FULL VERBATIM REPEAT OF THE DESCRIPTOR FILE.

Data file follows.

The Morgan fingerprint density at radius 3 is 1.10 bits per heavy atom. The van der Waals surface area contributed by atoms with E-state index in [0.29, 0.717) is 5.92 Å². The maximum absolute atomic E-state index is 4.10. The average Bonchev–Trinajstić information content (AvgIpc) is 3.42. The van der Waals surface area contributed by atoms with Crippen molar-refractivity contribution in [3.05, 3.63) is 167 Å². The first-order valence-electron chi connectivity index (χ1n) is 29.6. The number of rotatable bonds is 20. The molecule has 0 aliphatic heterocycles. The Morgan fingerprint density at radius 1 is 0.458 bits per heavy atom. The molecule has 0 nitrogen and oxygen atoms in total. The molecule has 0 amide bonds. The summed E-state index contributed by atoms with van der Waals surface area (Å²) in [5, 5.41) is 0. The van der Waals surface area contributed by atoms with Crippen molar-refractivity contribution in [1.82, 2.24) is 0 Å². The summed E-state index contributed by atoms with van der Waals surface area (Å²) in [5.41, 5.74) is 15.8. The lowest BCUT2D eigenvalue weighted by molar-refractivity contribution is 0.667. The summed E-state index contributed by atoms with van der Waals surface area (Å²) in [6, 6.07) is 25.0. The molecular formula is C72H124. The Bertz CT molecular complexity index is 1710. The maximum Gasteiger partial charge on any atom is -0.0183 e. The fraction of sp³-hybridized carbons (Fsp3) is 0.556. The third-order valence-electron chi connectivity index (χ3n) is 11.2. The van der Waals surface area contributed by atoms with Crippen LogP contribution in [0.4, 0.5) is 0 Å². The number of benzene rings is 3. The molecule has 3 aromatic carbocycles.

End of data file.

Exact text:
The Morgan fingerprint density at radius 3 is 1.10 bits per heavy atom. The van der Waals surface area contributed by atoms with E-state index in [0.29, 0.717) is 5.92 Å². The maximum absolute atomic E-state index is 4.10. The average Bonchev–Trinajstić information content (AvgIpc) is 3.42. The van der Waals surface area contributed by atoms with Crippen molar-refractivity contribution in [3.05, 3.63) is 167 Å². The first-order valence-electron chi connectivity index (χ1n) is 29.6. The number of rotatable bonds is 20. The molecule has 0 aliphatic heterocycles. The Morgan fingerprint density at radius 1 is 0.458 bits per heavy atom. The molecule has 0 nitrogen and oxygen atoms in total. The molecule has 0 amide bonds. The summed E-state index contributed by atoms with van der Waals surface area (Å²) in [5, 5.41) is 0. The van der Waals surface area contributed by atoms with Crippen molar-refractivity contribution in [1.82, 2.24) is 0 Å². The summed E-state index contributed by atoms with van der Waals surface area (Å²) in [5.41, 5.74) is 15.8. The lowest BCUT2D eigenvalue weighted by molar-refractivity contribution is 0.667. The summed E-state index contributed by atoms with van der Waals surface area (Å²) in [6, 6.07) is 25.0. The molecular formula is C72H124. The Bertz CT molecular complexity index is 1710. The maximum Gasteiger partial charge on any atom is -0.0183 e. The fraction of sp³-hybridized carbons (Fsp3) is 0.556. The third-order valence-electron chi connectivity index (χ3n) is 11.2. The van der Waals surface area contributed by atoms with Crippen LogP contribution in [0.4, 0.5) is 0 Å². The number of benzene rings is 3. The molecule has 3 aromatic carbocycles.